Forty-two percent of workers say that travel is their greatest retirement dream, according to a recent Transamerica Center for Retirement Studies survey.
Financial advisors aren’t travel agents, but they do have a deep understanding of what clients can afford and how travel fits into their lives. Even though advisors aren’t going to book clients on cruises, they can help them with strategies and suggestions to get the best value for their travel budgets.
Patricia F. Raskob cites the case of a high-net-worth client who, despite her wealth, couldn’t sustain spending levels of $25,000 to $50,000 a month.
One of her biggest expenses was travel, says Raskob, president of Raskob Kambourian Financial Advisors in Tucson, Ariz.
“She was used to taking the kids on cruises,” Raskob says. “I don’t like to take away peoples’ joy, so we figured out, maybe you don’t do it three times a year; maybe once is enough.”
A more common approach to helping clients satisfy their travel bug in a financially sustainable way is to look for budget travel, often specifically aimed at seniors.
Clients probably know about AARP discounts, but those are just the beginning. Advisors can suggest that clients seek out group trips for older travelers, often sponsored by alumni, religious or university organizations.
Raskob particularly likes the trend of elder hostels.
“Our clients can go to Europe for $100 a day,” she says.
Travel programs aimed at seniors such as Road Scholar, formerly known as Elderhostel, offer themed trips that explore areas by interest as well as the opportunity to meet other like-minded travelers.
Many universities also open their dorms for inexpensive summer programs.
“Just because you can’t afford a thousand dollar trip, doesn’t mean you can’t stay at a university and have fun and do all the touristy stuff as well,” Raskob says.
On the other hand, Larry Ginsburg, an advisor at Cetera Advisor Networks LLC in Oakland, Calif., says that he often runs into the opposite problem: Some retired clients, who, despite having more than enough assets for any eventuality, are terrified to spend money on travel.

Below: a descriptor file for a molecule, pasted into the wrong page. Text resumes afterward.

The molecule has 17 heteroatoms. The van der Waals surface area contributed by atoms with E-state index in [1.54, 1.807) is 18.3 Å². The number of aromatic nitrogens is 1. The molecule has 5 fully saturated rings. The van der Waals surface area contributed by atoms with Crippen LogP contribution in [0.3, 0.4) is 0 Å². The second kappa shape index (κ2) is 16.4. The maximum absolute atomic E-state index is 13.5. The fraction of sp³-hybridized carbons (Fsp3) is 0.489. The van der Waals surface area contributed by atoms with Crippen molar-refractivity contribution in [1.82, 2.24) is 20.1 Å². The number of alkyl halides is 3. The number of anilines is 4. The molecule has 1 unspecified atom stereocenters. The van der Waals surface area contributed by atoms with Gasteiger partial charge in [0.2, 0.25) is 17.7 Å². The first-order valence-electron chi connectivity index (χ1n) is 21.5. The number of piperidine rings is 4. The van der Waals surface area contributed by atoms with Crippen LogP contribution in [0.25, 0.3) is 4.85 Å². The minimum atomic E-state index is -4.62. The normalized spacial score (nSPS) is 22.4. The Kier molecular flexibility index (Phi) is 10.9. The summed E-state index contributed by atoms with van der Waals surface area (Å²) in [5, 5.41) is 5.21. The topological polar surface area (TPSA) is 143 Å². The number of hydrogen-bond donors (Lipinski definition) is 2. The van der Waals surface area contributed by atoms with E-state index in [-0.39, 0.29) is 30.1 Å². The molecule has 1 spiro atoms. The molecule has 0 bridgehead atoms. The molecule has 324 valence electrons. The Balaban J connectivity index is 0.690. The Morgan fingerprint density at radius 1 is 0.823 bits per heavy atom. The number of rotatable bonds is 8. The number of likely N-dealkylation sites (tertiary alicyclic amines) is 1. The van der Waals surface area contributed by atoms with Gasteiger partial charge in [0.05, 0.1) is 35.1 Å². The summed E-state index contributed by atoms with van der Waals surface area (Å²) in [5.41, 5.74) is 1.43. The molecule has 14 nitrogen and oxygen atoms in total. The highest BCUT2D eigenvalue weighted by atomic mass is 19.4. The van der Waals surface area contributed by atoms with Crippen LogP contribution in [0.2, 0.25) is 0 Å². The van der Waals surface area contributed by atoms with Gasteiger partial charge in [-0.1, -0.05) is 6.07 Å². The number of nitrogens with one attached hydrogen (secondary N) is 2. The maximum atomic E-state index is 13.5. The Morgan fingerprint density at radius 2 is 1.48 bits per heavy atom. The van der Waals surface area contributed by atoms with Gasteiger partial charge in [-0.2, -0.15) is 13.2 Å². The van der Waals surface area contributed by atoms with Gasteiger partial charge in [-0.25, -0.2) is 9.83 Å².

“It’s fear,” says Ginsburg, who adds that it can often be challenging to convince clients that it is OK to spend more money on travel.
Sometimes, he tries to argue that they may regret not taking the trip later on or point out successful travel experiences – without financial ill effects – of other clients.
Ginsburg encourages less expensive travel alternatives not because his clients have to tighten their belts but because they are more likely to balk entirely at spending larger amounts.
“You don’t have to spend large amounts on travel even if you can afford it,” he tells them. “Why don’t you spend something less?”
“You’re encouraging them to put their toe in the water and see that it’s warm and comfortable,” Ginsburg says.
And when they get back, the conversation often goes something like this, he says: “Oh, you didn’t go broke. You had a good time? Gee, let’s schedule another trip.”
Paul Hechinger is a New York-based freelance writer.
This story is part of a 30-day series on retirement planning strategies.
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